Brexit threatens endangered animals as restrictions affect breeding programmes

Animal Health

It has become increasingly difficult to transfer critically endangered species within Europe to broaden the gene pool with Britain outside the EU.

Breeding programmes intended to save critically animals are at risk as a result of Brexit, with zoos cautioning they are being prohibited from relocating animals such as giraffes and rhinos by red tape created by the UK’s exit from the EU.

“It has become increasingly difficult to transfer critically endangered species within Europe.“

The animal health regulation came into force in April 2021, despite being passed in 2016 before the EU referendum. There have been no information that the UK fought the regulation.

It is essential that zoos, due to their small population, exchange animals for breeding programmes to keep the gene pool as extensive as possible.

According to the British and Irish Association of Zoos and Aquariums (Biaza), before December 2020, a regular year saw approximately one thousand four hundred exchanges between the UK and EU countries. However, in 2021 there were only fifty-six, and so far this year, there have been eighty-four.

Biaza’s senior manager for animal conservation and care, Nicky Needham, has stated there were over four hundred European Endangered Species Programmes (EEPs), and about twenty-five per cent were coordinated by UK aquariums and zoos.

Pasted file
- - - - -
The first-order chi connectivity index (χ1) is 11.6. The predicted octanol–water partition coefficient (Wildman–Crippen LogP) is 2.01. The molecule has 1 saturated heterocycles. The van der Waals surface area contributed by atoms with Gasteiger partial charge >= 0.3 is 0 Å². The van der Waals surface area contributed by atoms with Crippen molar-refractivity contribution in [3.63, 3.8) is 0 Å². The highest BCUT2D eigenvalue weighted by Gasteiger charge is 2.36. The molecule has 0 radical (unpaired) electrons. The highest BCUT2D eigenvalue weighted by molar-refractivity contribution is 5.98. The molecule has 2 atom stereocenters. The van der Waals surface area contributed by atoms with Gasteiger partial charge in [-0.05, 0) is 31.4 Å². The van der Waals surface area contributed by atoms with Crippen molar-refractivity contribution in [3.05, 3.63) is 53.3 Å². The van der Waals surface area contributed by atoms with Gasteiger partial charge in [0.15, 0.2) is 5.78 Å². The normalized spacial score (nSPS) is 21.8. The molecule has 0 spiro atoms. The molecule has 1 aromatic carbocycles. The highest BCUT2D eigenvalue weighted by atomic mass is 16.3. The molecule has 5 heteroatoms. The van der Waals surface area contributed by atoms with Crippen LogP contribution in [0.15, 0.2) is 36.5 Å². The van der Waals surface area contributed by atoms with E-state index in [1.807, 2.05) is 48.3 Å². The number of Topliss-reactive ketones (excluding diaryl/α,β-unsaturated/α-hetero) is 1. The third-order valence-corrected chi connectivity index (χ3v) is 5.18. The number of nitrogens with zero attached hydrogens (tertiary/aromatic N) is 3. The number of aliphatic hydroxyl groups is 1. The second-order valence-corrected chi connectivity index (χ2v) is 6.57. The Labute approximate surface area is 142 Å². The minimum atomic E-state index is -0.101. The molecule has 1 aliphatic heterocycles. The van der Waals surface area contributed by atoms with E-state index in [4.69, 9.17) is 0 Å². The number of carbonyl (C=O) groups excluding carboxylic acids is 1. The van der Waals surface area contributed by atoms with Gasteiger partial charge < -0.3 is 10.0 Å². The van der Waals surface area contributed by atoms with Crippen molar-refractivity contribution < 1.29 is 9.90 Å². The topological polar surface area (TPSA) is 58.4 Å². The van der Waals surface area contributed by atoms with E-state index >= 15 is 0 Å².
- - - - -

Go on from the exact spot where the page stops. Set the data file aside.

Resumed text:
She has said, “These are safety net populations for threatened species. Animal transfers between zoos and aquariums are carefully planned to maintain a healthy genetic population.”

One programme to save a critically endangered species, the Eastern black rhinoceros, contains roughly eighty-seven animals, nearly forty of which are in UK zoos. Needham has said, “Losing this would jeopardise the viability of the population and stop reintroductions to east Africa.”

Needham said that transfers have fallen for two specific reasons. Since Brexit, after being agreed in 2016, a new EU Animal Health Regulation has come into effect. That introduced new restrictions on the import of plants and animals into the EU, known as sanitary and phytosanitary (SPS) checks.

A number of those assessments need to be executed at border control posts, which are normally set up by private enterprises. A couple are present at airports in the EU, therefore generating an effective ban on the import of any large animals.

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